German submarine U-273

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Career (Nazi Germany)
Name: U-273
Ordered: 20 January 1941
Builder: Bremer Vulkan, Bremen-Vegesack
Yard number: 38
Laid down: 5 December 1941
Launched: 2 September 1942
Commissioned: 21 October 1942
Fate: Sunk, 19 May 1943 by a British aircraft[1]
General characteristics
Type: Type VIIC submarine
Displacement: 769 tonnes (757 long tons) surfaced
871 t (857 long tons) submerged
Length: 67.1 m (220 ft 2 in) o/a
50.5 m (165 ft 8 in) pressure hull
Beam: 6.2 m (20 ft 4 in) o/a
4.7 m (15 ft 5 in) pressure hull
Draft: 4.74 m (15 ft 7 in)
Propulsion: 2 × supercharged Germaniawerft 6-cylinder 4-stroke F46 diesel engines, totalling 2,800–3,200 bhp (2,100–2,400 kW). Max rpm: 470-490
2 × electric motors, totalling 750 shp (560 kW) and max rpm: 296.
Speed: 17.7 knots (32.8 km/h; 20.4 mph) surfaced
7.6 knots (14.1 km/h; 8.7 mph) submerged
Range: 8,500 nmi (15,700 km; 9,800 mi) at 10 knots (19 km/h; 12 mph) surfaced
80 nmi (150 km; 92 mi) at 4 knots (7.4 km/h; 4.6 mph) submerged
Test depth: 230 m (750 ft)
Crush depth: 250–295 m (820–968 ft)
Complement: 44–52 officers and ratings
Armament:
Service record[2][3]
Part of: 8th U-boat Flotilla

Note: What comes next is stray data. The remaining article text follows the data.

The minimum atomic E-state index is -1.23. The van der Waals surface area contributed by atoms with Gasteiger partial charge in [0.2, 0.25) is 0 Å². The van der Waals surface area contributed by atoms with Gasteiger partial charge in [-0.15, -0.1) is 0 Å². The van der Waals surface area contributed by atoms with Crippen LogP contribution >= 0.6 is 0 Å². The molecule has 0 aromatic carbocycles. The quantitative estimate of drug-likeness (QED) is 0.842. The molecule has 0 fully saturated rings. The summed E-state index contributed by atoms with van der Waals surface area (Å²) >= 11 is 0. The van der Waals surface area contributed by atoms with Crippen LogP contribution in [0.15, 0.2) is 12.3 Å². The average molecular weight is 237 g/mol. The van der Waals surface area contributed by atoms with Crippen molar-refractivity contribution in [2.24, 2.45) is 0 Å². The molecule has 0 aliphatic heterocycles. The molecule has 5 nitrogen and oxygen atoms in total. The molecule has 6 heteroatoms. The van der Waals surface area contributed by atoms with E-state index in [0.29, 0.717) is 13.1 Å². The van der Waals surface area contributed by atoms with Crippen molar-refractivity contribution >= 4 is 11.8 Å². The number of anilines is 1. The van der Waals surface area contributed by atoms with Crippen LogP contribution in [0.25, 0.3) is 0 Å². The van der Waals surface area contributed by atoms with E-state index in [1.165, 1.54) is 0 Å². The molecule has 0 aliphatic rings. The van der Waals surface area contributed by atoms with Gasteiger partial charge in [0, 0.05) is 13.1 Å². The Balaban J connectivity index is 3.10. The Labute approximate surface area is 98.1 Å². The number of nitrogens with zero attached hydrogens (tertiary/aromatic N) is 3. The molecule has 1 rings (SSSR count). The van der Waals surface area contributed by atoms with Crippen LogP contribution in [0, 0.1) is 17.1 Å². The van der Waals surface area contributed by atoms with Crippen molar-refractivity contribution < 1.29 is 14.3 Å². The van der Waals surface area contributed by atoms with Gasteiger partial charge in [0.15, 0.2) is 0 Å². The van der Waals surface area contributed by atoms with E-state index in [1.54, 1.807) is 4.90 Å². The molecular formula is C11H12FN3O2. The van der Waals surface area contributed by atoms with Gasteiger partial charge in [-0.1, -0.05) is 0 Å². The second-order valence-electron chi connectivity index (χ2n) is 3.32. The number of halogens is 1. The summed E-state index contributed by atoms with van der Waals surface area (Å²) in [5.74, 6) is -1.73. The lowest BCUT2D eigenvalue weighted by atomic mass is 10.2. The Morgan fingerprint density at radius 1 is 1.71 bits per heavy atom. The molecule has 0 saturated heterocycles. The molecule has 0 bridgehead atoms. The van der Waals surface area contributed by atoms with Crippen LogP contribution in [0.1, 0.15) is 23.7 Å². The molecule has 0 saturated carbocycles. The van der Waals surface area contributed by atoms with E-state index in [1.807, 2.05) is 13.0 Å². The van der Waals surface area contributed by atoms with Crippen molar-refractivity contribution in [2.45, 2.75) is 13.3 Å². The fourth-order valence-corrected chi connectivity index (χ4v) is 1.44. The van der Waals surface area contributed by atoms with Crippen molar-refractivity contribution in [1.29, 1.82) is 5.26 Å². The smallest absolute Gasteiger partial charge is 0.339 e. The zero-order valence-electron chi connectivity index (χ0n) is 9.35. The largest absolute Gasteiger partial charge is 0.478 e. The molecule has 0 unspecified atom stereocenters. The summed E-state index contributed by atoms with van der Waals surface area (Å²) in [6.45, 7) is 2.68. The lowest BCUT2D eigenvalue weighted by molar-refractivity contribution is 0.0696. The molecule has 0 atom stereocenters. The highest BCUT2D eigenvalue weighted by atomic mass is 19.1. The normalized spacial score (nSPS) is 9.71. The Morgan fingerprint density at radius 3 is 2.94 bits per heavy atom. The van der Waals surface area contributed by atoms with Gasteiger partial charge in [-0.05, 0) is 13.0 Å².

(21 October 1942–30 April 1943)
9th U-boat Flotilla
(1 May–19 May 1943)
Commanders: Oblt.z.S.. Hans-Adolf Engel
(21 October 1942–31 March 1943)
Oblt.z.S.. Hermann Rossmann
(1 April–19 May 1943)
Operations: 8–19 May 1943
Victories: None

German submarine U-273 was a Type VIIC U-boat of Nazi Germany's Kriegsmarine during World War II.

The submarine was laid down on 5 December 1941 at the Bremer Vulkan yard at Bremen-Vegesack as yard number 38, she was launched on 2 September 1942 and commissioned on 21 October under the command of Oberleutnant zur See Hans-Adolf Engel.[2]

Service history[edit]

U-273 served with the 8th U-boat Flotilla for training from October 1942 to April 1943, and served operationally with the 9th U-boat Flotilla from 1 May 1943.[2]

U-273 sailed from Kiel under the command of Oblt.z.S.. Hermann Rossmann, on 8 May 1943, arriving at Bergen, Norway, on 11 May. The next day she sailed out into the Atlantic on her first and only patrol and was sunk eight days later[3] on 19 May with all hands, in position 59°25′N 24°33′W / 59.417°N 24.550°W / 59.417; -24.550Coordinates: 59°25′N 24°33′W / 59.417°N 24.550°W / 59.417; -24.550 southwest of Iceland, by depth charges dropped from a Lockheed Hudson of No. 269 Squadron RAF.[2][4]

References[edit]

Notes
  1. ^ Kemp, Paul: U-Boats Destroyed - German Submarine Losses in the World Wars, 1999, Arms & Armour, ISBN 1-85409-515-3, pp. 118-119.
  2. ^ a b c d "The Type VIIC boat U-273 - German U-boats of WWII - uboat.net". www.uboat.net. Retrieved 2010-01-11. 
  3. ^ a b "War Patrols by German U-boat U-273 - Boats - uboat.net". www.uboat.net. Retrieved 2010-01-11. 
  4. ^ Kemp, pp. 118-119.
Bibliography
  • Busch, Rainer; Röll, Hans-Joachim (1999). Deutsche U-Boot-Verluste von September 1939 bis Mai 1945. Der U-Boot-Krieg (in German) IV (Hamburg, Berlin, Bonn: Mittler). ISBN 3-8132-0514-2. 
  • Gröner, Erich (1985). U-Boote, Hilfskreuzer, Minenschiffe, Netzleger, Sperrbrecher. Die deutschen Kriegsschiffe 1815-1945 (in German) III (Koblenz: Bernard & Graefe). ISBN 3-7637-4802-4. 
  • Bishop, Chris (2006). Kriegsmarine U-Boats, 1939-45. London: Amber Books. ISBN 978-1-904687-96-2. 

External links[edit]